Post-desktop publishing: future books in an era of ubiquitous digitality. The Implications of intelligent and pervasive book forms.
If digital literature is going to emerge as anything other than a facsimile of traditional texts it must deploy the significant strengths that contemporary computation has to offer. This paper will outline my reasons for stating this while also outlining and contextualising the software and book I have developed for my doctoral practice. This software generates bespoke literary content that works in collaboration with an analogue book called South:a psychometric text adventure. I shall explain how philosophies of Real World Interaction and situated programming have informed the development of this work, and why it represents a critique of previous digital forms and the underlying logic of traditional Artificial Intelligence, which I shall argue, has failed to deliver any significant digitally mediated literature.
Author Key words: Digital Technology, The Future of Books, Artificial Intelligence, Computing, Dissemination, Programming, Materiality, Pervasive Computing, Post-Desktop
Stream: Information Society, and Print and Electronic Texts
This paper will describe the innovative practice based research I have taken over the last three years as a doctoral researcher and writer at Goldsmiths, Department of Computing, University of London. My research has centred upon the development of interactive software and a book entitled South: a Psychometric Text Adventure (available here in both electronic and paper forms http://www.lulu.com/product/paperback/south/12924476).
The project re-conceptualises the book form, drawing formally upon elements of self-help and text adventures while technically deploying real world interaction, embodiment and situated computing. I will explain what this means and the implications of using technology in alternative paradigms for developing relevant new book forms.
I will evidence the outcomes of my practice and explain how this work has involved deepening conceptions of the relationship between book design, literary content and the complex capabilities of digital-technology. The paper will discuss insights into computational structures, and the materiality of programming practices. I will argue that my status as a writer-programmer, working within a supportive interdisciplinary academy has been conducive to enhancing the development of skills, knowledge and operational effectiveness that can preserve the centrality of the book form while accommodating the meaningful benefits of digital technologies. These benefits are not restricted to dissemination alone, but also have important implications for the structure, form and content of future books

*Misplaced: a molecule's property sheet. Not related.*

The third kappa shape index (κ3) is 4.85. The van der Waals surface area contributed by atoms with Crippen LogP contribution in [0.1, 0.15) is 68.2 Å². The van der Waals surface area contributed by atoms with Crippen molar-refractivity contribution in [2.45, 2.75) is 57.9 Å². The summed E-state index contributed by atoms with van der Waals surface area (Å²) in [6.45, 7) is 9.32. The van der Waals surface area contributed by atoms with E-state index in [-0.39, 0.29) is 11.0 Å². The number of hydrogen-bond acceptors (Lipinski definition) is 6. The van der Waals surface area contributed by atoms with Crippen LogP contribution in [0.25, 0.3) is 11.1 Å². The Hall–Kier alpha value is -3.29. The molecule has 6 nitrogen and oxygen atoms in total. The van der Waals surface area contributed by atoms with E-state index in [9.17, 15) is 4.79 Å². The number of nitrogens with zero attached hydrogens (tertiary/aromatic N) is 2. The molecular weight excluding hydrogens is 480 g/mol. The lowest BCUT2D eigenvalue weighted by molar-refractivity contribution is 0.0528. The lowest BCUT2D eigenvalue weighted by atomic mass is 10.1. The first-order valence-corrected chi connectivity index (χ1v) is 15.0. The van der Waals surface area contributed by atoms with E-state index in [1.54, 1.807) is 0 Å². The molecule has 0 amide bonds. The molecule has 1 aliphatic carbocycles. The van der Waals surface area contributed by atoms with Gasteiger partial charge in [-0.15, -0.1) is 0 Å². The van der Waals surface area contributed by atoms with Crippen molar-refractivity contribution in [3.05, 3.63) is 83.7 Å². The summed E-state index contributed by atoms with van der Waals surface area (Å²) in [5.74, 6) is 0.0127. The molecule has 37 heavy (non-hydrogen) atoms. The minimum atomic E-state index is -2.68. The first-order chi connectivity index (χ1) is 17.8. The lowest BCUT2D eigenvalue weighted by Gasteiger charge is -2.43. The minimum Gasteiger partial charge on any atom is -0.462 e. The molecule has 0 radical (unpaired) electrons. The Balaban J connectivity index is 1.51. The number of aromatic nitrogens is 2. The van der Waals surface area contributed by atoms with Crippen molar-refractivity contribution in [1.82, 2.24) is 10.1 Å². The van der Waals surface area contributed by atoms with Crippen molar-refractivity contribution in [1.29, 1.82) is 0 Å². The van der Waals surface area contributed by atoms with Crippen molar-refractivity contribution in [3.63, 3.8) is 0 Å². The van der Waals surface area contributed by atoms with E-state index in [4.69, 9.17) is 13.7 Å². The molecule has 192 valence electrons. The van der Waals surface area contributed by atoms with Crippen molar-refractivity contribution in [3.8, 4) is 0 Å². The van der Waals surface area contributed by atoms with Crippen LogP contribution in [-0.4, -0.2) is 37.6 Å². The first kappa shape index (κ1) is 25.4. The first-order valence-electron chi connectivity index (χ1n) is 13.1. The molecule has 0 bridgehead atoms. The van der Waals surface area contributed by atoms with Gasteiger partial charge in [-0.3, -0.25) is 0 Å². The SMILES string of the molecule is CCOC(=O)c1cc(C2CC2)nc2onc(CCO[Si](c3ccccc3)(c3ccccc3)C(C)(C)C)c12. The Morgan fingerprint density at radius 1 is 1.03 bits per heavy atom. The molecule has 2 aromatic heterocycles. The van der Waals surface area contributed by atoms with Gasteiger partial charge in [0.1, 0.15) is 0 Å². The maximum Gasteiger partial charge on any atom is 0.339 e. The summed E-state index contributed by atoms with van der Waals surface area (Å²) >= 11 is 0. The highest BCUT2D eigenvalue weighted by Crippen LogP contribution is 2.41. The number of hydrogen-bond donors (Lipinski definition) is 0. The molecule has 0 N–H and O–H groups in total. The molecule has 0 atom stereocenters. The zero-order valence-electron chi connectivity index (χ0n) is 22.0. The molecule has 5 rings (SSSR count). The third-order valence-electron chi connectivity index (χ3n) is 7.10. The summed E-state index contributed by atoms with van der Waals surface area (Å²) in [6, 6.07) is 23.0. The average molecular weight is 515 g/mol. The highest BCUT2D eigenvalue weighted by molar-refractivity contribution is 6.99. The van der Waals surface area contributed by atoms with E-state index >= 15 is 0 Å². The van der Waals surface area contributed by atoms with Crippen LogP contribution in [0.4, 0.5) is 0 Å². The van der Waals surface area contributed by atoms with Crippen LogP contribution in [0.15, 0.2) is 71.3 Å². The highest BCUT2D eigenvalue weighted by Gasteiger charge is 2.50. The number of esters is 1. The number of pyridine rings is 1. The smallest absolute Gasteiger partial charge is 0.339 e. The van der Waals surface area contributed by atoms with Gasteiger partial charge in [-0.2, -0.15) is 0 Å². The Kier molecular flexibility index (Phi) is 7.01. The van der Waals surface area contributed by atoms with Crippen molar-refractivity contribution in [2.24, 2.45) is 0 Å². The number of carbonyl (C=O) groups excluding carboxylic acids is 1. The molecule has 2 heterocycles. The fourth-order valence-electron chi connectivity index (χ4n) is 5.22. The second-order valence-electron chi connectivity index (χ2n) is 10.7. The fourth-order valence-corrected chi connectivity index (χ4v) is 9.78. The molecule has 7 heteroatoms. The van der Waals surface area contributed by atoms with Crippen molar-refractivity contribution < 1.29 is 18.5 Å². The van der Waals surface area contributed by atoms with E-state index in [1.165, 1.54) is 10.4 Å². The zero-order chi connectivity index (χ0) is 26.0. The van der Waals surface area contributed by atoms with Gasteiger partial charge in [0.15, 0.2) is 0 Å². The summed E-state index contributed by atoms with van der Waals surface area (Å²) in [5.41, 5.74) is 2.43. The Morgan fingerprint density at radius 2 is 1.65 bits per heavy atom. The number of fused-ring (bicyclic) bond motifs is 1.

Context and core questions
The South project asks three central questions:
Have digital book forms been successful or have they failed to make the impact initially heralded by for example, Landow (1992) and Bolter (1991)?
If so what are the causes of this failure?
What alternative technological structures and systems might be investigated?
These questions need to be framed in light of the polarised views of digital text that emerged from the 1990s onwards. Writers such as Birkerts (1994) and Updike (2006) characterised hypertext fiction as a threat to traditional reading while Landow (1992) and Bolter (1991) viewed it as representative of a positive shift towards empowering readers, a position that was supported by drawing heavily upon the theories of Roland Barthes (1970), upon notions of ‘writerly’ and ‘readerly’ texts (so called writerly texts require readers to actively construct or produce meaning, whereas readerly texts, according to Barthes, require static, pre-determined, forms of ‘passive’ reading), and upon Michel Foucault’s ideas about the decentring of authorial agency. But despite these two views there is little evidence to support the idea that traditional reading forms are dead or, on the other hand, that hypertext and other digital fictions have engendered a radical shift in traditional modes of reading and writing (though there are other valid debates about changes in attention span, or ‘deep focus reading’ which I will not enter into here). In 1992 Landow wrote;